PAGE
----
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APOSDLE-Publishable-Executive-Summary

Publishable Executive Summary of all Project Activities from March 2006 - February 2007

Training Activities 3

This document gives an overview of the activities the APOSDLE project consortium has undertaken in the last 12 project months (M18-M30) in the areas of internal and external training. Moreover, we give a plan on how these activities will continue in the remainder of the project with an emphasis on the next two years. The purpose of the training activities in work package (WP) 09 serves two main goals: consortium internal training to ensure a smooth cooperation of all consortium partners and external training to organisations outside the consortium. Furthermore, related to the core ideas of APOSDLE the philosophy of workplace learning will be integrated in the APOSDLE training activities as well. Firstly the components of the training plan (internal and external training) are briefly presented and explained. Then the progress achieved since the last deliverable on training activities (DIX.2) due in M18 is summarised. This is followed by a detailed description of our current “General APOSDLE Training Framework”. This consists of three activities - APOSDLE Tutorials, Mini-Tutorials and User Trainings) that will be further improved and evaluated and can be carried out by all partners. Finally the next steps in the work package 09 “Training” are described. Moreover the training plan form which has been distributed among the APOSDLE consortium, as well as the APOSDLE manual developed for the user trainings is attached in the appendix.

APOSDLE-D08.2-JRS-submissionSheet-signed

Demonstration Plan 2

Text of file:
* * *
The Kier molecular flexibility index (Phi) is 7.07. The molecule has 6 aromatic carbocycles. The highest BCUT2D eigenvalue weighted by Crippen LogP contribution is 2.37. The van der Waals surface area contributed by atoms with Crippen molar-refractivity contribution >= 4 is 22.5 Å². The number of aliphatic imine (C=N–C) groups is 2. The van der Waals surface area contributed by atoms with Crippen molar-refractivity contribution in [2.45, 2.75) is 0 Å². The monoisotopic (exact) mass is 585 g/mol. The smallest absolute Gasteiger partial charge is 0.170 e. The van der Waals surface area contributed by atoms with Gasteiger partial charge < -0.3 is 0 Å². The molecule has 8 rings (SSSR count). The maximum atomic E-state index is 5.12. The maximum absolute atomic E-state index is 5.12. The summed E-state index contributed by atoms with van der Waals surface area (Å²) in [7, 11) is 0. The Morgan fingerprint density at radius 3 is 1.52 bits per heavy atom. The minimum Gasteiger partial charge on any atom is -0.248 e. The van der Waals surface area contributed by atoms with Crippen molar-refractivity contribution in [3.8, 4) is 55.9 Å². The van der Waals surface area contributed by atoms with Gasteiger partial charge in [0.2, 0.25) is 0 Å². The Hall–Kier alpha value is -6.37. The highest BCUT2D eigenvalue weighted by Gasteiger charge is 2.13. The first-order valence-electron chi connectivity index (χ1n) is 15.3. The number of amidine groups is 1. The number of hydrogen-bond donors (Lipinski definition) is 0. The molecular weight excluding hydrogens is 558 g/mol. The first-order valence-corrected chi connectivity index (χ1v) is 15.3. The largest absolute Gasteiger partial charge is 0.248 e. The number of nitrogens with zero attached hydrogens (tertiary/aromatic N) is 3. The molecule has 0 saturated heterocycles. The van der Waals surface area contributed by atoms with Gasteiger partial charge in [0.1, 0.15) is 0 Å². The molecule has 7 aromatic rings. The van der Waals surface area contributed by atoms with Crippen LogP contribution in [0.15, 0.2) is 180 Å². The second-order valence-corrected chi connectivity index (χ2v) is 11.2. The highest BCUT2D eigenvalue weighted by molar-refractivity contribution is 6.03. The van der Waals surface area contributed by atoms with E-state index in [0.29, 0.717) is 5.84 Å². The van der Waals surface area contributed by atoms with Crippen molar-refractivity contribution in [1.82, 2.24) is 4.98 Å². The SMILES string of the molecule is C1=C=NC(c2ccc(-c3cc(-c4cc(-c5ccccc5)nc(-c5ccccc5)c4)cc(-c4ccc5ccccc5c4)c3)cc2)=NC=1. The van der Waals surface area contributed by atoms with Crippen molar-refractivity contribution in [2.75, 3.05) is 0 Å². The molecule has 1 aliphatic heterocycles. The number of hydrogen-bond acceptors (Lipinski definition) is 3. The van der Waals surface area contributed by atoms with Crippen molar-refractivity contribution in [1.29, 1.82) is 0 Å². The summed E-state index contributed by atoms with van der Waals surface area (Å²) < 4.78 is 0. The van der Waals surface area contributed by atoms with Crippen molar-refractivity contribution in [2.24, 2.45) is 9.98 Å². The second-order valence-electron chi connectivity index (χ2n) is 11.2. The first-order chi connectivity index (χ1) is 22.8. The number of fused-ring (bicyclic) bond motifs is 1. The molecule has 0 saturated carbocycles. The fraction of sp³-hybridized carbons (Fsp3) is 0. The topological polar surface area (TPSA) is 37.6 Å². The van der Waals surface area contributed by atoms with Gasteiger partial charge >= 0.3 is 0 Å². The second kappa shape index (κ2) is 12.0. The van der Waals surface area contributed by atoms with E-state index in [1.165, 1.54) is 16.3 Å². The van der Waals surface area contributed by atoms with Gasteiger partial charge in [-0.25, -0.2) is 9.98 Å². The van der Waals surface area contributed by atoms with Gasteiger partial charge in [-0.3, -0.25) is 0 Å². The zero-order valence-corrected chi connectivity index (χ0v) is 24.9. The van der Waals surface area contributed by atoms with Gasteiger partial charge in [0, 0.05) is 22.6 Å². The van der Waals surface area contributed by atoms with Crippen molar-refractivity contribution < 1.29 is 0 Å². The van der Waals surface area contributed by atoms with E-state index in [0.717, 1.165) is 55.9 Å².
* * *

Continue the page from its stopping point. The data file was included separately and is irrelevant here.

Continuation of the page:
This deliverable is an update of D8.1, the first Demonstration Activities Plan developed one year ago. Overall the Demonstration work package is concerned with demonstrating the APOSDLE platform and applications. It covers necessary work to prepare and provide an “APOSDLE demonstrator” at some technical partner sites and at the application partners. The goal is to demonstrate the results to interested parties outside the consortium. However, this task depends heavily on existing prototypes (mainly the advanced prototypes after month 24 of the project) from the other work packages. The main goals of the APOSDLE demonstration activities are to create awareness in different potential target groups outside the project consortium and to motivate them to access the APOSDLE Pilot Environment (set up in WP IX Training). Experience shows that decision-makers and beneficiaries can much easier be convinced about new methodologies and technologies, platforms or tools, if they can see and “feel” them at physical demonstrations. Therefore it is essential to include activities in APOSDLE to educate all potential decision-makers about the possibilities of the newly developed results. The demonstration of concrete, tangible benefits of the APOSDLE system are essential, when it comes to creating awareness among potential users and customers. Moreover the ability to establish convincing demonstrations is a fundamental feature for attracting the attention of managers and decision-makers. All partners are involved in demonstration activities. SAP took over workpackage leadership from CNM is leading the demonstration activities, supported especially by the application partners CNM, CCI, EADS, and ISN. The research and industrial partners will contribute with particular adaptation work necessary to complete prototypes for demonstration. The planning of demonstration activities is highly related to task VII.2 “Exploitation” and includes: